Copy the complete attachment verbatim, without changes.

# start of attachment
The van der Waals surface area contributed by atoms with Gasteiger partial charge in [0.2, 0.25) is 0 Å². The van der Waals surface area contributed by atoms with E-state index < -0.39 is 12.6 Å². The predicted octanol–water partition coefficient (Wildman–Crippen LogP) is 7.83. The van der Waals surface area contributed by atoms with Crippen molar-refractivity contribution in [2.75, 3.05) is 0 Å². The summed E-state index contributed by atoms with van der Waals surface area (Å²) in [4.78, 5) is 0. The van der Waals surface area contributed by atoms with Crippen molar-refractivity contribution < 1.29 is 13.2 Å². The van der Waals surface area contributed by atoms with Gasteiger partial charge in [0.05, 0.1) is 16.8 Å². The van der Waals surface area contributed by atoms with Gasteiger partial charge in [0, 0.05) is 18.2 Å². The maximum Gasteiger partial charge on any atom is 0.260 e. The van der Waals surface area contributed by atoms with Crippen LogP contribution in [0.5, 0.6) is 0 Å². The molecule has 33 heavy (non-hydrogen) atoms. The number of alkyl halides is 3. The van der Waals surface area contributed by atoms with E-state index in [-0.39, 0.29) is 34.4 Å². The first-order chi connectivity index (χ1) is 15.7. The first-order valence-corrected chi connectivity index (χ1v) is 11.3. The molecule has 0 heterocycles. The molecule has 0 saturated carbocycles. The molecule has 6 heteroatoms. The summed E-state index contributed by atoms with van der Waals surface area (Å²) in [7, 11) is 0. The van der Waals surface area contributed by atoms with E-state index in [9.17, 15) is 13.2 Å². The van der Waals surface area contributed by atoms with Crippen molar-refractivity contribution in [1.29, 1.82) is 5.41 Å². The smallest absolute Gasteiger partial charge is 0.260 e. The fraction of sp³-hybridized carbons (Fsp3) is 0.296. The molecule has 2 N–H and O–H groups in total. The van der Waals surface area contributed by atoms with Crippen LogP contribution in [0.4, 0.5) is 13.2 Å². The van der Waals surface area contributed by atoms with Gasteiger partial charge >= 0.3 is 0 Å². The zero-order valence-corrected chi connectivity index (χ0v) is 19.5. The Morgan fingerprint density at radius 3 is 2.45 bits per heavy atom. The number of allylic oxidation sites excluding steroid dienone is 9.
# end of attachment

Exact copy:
The van der Waals surface area contributed by atoms with Gasteiger partial charge in [0.2, 0.25) is 0 Å². The van der Waals surface area contributed by atoms with E-state index < -0.39 is 12.6 Å². The predicted octanol–water partition coefficient (Wildman–Crippen LogP) is 7.83. The van der Waals surface area contributed by atoms with Crippen molar-refractivity contribution in [2.75, 3.05) is 0 Å². The summed E-state index contributed by atoms with van der Waals surface area (Å²) in [4.78, 5) is 0. The van der Waals surface area contributed by atoms with Crippen molar-refractivity contribution < 1.29 is 13.2 Å². The van der Waals surface area contributed by atoms with Gasteiger partial charge in [0.05, 0.1) is 16.8 Å². The van der Waals surface area contributed by atoms with Gasteiger partial charge in [0, 0.05) is 18.2 Å². The maximum Gasteiger partial charge on any atom is 0.260 e. The van der Waals surface area contributed by atoms with Crippen LogP contribution in [0.5, 0.6) is 0 Å². The molecule has 33 heavy (non-hydrogen) atoms. The number of alkyl halides is 3. The van der Waals surface area contributed by atoms with E-state index in [-0.39, 0.29) is 34.4 Å². The first-order chi connectivity index (χ1) is 15.7. The first-order valence-corrected chi connectivity index (χ1v) is 11.3. The molecule has 0 heterocycles. The molecule has 0 saturated carbocycles. The molecule has 6 heteroatoms. The summed E-state index contributed by atoms with van der Waals surface area (Å²) in [7, 11) is 0. The van der Waals surface area contributed by atoms with E-state index in [9.17, 15) is 13.2 Å². The van der Waals surface area contributed by atoms with Crippen molar-refractivity contribution in [1.29, 1.82) is 5.41 Å². The smallest absolute Gasteiger partial charge is 0.260 e. The fraction of sp³-hybridized carbons (Fsp3) is 0.296. The molecule has 2 N–H and O–H groups in total. The van der Waals surface area contributed by atoms with Crippen LogP contribution in [0.4, 0.5) is 13.2 Å². The van der Waals surface area contributed by atoms with Gasteiger partial charge >= 0.3 is 0 Å². The zero-order valence-corrected chi connectivity index (χ0v) is 19.5. The Morgan fingerprint density at radius 3 is 2.45 bits per heavy atom. The number of allylic oxidation sites excluding steroid dienone is 9.